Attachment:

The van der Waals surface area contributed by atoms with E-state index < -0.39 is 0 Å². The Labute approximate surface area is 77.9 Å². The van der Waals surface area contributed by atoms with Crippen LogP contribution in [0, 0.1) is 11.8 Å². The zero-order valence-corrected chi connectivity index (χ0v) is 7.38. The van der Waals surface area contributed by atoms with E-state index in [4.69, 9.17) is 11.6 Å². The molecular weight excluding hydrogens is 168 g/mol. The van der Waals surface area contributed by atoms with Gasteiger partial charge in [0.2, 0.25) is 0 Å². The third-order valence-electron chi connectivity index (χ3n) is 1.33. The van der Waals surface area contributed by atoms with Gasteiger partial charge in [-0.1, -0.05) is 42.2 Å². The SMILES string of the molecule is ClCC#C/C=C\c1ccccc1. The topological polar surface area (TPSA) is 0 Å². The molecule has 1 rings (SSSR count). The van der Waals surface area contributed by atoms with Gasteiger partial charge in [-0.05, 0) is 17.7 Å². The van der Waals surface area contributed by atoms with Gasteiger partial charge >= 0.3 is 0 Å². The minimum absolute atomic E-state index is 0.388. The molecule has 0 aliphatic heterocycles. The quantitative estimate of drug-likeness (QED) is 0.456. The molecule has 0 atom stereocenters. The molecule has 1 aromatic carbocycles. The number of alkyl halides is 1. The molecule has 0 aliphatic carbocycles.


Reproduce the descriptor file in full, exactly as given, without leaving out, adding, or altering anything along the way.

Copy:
The van der Waals surface area contributed by atoms with E-state index < -0.39 is 0 Å². The Labute approximate surface area is 77.9 Å². The van der Waals surface area contributed by atoms with Crippen LogP contribution in [0, 0.1) is 11.8 Å². The zero-order valence-corrected chi connectivity index (χ0v) is 7.38. The van der Waals surface area contributed by atoms with E-state index in [4.69, 9.17) is 11.6 Å². The molecular weight excluding hydrogens is 168 g/mol. The van der Waals surface area contributed by atoms with Gasteiger partial charge in [0.2, 0.25) is 0 Å². The third-order valence-electron chi connectivity index (χ3n) is 1.33. The van der Waals surface area contributed by atoms with Gasteiger partial charge in [-0.1, -0.05) is 42.2 Å². The SMILES string of the molecule is ClCC#C/C=C\c1ccccc1. The topological polar surface area (TPSA) is 0 Å². The molecule has 1 rings (SSSR count). The van der Waals surface area contributed by atoms with Gasteiger partial charge in [-0.05, 0) is 17.7 Å². The van der Waals surface area contributed by atoms with Gasteiger partial charge >= 0.3 is 0 Å². The minimum absolute atomic E-state index is 0.388. The molecule has 0 aliphatic heterocycles. The quantitative estimate of drug-likeness (QED) is 0.456. The molecule has 0 atom stereocenters. The molecule has 1 aromatic carbocycles. The number of alkyl halides is 1. The molecule has 0 aliphatic carbocycles.